Senate Minority Leader Mitch McConnell (R-KY) made clear that he wants to avoid a catastrophic debt default when he proposed a solution that would allow President Obama to raise the debt limit, but put a large political onus on the Democratic party.
Now, he and Senate Majority Leader Harry Reid (D-NV) are privately crafting a modified version of that plan, which would ease up on the politics, but include some of the spending cuts bipartisan negotiators have identified.
“We would like to see, even if we can’t get a grand deal, that some real cuts be added to Senator McConnell’s proposal and perhaps Senator McConnell’s proposal be modified,” said Sen. Chuck Schumer (D-NY). “That is another possibility, not as good as a larger deal, but certainly better than just avoiding default.”
Schumer made clear that a modified McConnell plan is the last-best option — preferable only to defaulting on the debt. “That’s what Senators Reid and McConnell are talking about now,” Schumer said.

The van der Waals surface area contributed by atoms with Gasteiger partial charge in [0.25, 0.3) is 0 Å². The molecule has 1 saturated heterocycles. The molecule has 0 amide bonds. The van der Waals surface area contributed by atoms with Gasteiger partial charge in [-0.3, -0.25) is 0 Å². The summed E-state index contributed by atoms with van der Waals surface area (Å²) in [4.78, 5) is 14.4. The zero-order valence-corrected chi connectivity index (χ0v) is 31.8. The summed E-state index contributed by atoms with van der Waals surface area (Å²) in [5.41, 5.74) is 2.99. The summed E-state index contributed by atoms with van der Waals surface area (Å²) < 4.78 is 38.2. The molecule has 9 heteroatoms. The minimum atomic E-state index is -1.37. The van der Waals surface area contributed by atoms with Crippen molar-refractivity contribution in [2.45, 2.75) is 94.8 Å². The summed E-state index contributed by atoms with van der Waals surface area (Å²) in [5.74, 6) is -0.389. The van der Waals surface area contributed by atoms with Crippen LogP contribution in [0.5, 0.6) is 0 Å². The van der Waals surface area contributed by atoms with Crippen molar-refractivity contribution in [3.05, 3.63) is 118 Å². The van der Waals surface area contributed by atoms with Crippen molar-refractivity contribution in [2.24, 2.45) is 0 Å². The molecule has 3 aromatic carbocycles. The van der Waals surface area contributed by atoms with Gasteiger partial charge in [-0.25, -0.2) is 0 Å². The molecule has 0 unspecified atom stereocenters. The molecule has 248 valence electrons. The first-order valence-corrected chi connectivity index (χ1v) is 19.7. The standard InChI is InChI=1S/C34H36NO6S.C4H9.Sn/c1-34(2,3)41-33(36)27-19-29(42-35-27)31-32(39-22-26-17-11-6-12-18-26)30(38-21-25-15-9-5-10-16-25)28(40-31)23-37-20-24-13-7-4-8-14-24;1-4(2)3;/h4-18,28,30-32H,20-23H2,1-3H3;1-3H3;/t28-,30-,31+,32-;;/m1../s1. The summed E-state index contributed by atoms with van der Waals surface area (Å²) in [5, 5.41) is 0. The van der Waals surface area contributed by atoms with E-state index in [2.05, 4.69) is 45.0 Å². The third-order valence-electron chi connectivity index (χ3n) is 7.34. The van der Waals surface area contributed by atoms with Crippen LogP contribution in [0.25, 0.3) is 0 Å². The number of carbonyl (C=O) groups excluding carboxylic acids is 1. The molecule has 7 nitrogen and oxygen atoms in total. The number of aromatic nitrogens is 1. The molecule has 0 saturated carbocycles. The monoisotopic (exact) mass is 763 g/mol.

While most members and observers have been focusing on the debt talks at the White House, a striking number of principal negotiators have said they could accept the McConnell’s plan as a way out.
Reid has praised the plan, the White House has suggested it would reluctantly accept it, and House Minority Leader Nancy Pelosi (D-CA) said “What Leader McConnell has put on the table recognizes that we must pass. So it has that merit in that it says what are we talking about here: We have to pass this. And let’s talk about the others things that are going on.”
For all the hard knocks he took for putting this out there, looks like McConnell was ahead of his time.
Brian Beutler is TPM's senior congressional reporter. Since 2009, he's led coverage of health care reform, Wall Street reform, taxes, the GOP budget, the government shutdown fight, and the debt limit fight. He can be reached at firstname.lastname@example.org.